Russian Laws Allows Circuses to Abuse Animals As ‘Training’ To Get Them To Perform

About 20,000 people every week attend the Zapashny Brothers’ Circus in Moscow. for the price of admission, spectators are treated to human acrobatics, tricks, and amazing animal feats.

All the excitement hides a dark truth.

Animals that otherwise belong in the wild — like elephants, tigers, and lions — are captured, kept in sub-par living conditions, and then forced with whips to perform stunts every night. They are then led back to their cages where they have minimal room to stretch or move around.

A caged brown bear has little room to run and play.

Source: Adobe Stock/Ajdin Kamber
A caged brown bear has little room to run and play.

Anna Filippova, a former campaigner for the International Fund for Animal Welfare (IFAW),  told The Moscow Times that circuses are unnatural environments for animals and that forcing them to live and travel with the shows puts them under enormous stress.

“These animals don’t live in such conditions in the wild and they don’t travel around in trucks every month,” she said.

In a recent performance, a young lion named David was attacked by a tiger named Dieter, who knocked David to the ground and grabbed him by the throat. The incident horrified spectators and was caught on camera.

“David, the young lion, finally threw the much larger white tiger off of him and tries to run away, but Dieter was relentless and charges after the lion again,” reads a report from Meawww. “He jumps onto David and the two brawling cats could be seen rolling on the ground as they each try to gain the upper hand. The other big cats who were in the ring could be seen running away or just generally staying clear of the fighting animals.

A tiger is forced to jump through a ring of fire.

Source: Adobe Stock/tong2530
A tiger is forced to jump through a ring of fire.

According to the Daily Mail, one of the ringmasters then began throwing objects at the big cats in an attempt to break up the fight.  David, the young lion, was fighting back in fear just to survive.

In another circus in the northern republic of Karelia, a bear became enraged and mauled its handler seconds after being forced to push a wheelbarrow across the ring, The Moscow Times reports.

“The bear attack [followed] a series of recent animal-cruelty controversies involving traveling circuses, including an Italian troupe’s cross-country trek that some Russian residents sought to ban,” the newspaper reported in 2019.

Circus animals are forced to perform multiple days a week.

Source: Adobe Stock/Andrey
Circus animals are forced to perform several days a week.

A number of Russian publications have reported on incidents of animal abuse in circuses over the past few years, but the law makes it difficult to help the animals.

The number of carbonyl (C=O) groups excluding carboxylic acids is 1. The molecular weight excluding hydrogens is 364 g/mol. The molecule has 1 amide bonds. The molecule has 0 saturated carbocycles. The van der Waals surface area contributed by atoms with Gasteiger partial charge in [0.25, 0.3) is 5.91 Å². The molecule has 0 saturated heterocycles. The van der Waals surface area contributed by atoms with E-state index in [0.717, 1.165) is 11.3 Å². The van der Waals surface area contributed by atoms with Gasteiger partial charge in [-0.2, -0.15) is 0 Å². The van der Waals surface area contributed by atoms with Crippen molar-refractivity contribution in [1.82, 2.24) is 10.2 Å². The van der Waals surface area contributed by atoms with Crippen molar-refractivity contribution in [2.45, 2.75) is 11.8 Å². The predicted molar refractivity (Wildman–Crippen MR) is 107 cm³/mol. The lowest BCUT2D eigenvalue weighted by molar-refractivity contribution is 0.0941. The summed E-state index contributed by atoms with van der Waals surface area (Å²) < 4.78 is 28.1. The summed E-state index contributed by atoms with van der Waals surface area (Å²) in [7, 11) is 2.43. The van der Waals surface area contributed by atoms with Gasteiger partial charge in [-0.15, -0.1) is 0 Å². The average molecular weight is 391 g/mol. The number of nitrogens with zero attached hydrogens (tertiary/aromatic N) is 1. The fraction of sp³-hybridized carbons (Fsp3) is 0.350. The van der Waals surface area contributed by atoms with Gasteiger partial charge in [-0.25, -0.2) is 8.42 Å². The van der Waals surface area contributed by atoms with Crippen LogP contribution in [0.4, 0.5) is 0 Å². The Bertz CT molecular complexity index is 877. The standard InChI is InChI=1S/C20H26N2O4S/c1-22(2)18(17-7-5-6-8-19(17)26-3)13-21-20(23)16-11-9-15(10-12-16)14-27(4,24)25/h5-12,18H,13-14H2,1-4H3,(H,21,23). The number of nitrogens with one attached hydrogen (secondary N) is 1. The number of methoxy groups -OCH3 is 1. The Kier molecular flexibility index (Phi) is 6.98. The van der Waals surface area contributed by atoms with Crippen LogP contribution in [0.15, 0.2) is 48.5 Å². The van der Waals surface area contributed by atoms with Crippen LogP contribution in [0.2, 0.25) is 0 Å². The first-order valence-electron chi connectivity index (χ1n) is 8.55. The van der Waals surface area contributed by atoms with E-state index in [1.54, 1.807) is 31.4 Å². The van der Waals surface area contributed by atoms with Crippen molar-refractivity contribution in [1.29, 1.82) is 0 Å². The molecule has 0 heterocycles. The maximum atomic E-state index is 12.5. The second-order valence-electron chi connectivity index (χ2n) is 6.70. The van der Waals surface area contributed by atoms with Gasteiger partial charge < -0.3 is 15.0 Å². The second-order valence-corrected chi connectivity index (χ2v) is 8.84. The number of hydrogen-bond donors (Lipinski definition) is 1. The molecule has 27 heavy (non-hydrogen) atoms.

“No one has the right to check the work of traveling circuses,” reports Vesti.ru. “This year, a law was passed: owners are obliged to take care of pets – to feed, treat, keep them in spacious premises. But in fact, the law only proclaims general conditions, and the implementation scheme must be developed locally. Nine months later, this was not done everywhere.

Russia's animal protection laws stop short of protecting circus animals.

Source: Adobe Stock/Akkharat J.
Russia’s animal protection laws stop short of protecting circus animals.

The Law on Responsible Treatment of Animals, signed by Vladimir Putin in 2018, prohibits the killing of animals “under any pretext.” The law also outlaws shooting or poisoning stray dogs and cats, a practice that was carried out indiscriminately in advance of the Sochi olympics in 2014 when the city paid a company about $29,000 to remove 1,200 stray dogs and cats, using poisoned darts.

Under the law, animal owners must provide proper shelter and food for their pets, while homeless animals must be taken-up, vaccinated, sterilized, and then released by local agencies. The law also bans any sort of animal fighting, petting zoos at malls and the practice of bars and restaurants hosting animals.

Despite its reach, activists say the Law on Responsible Treatment of Animals still leaves circus animals unprotected by not banning abuse as a form of training and is vague on minimum cage sizes.

Circus animals around the world need your help.

Source: Adobe Stock/punghi
Circus animals around the world need your help.

According to The Moscow Times, the city of Magas, within the republic of Ingushetia in Russia’s North Caucasus, in 2019 became the first place in the country to ban traveling circuses from using animals. Magas’ mayor, Beslan Tsechoyev, pushed the measure through after seeing the living conditions many circus animals are forced to endure.

“Wild animals should be in their natural habitat, that’s what shows their beauty,” he said.

More than 20 countries in Europe and Latin America, have banned the practice of forcing wild animals to perform in circuses. Click the button below to join these voices in sending the Russian government a message, demanding stronger protections for ALL animals, not just those considered pets.

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Matthew Russell is a West Michigan native and with a background in journalism, data analysis, cartography and design thinking. He likes to learn new things and solve old problems whenever possible, and enjoys bicycling, going to the dog park, spending time with his daughter, and coffee.
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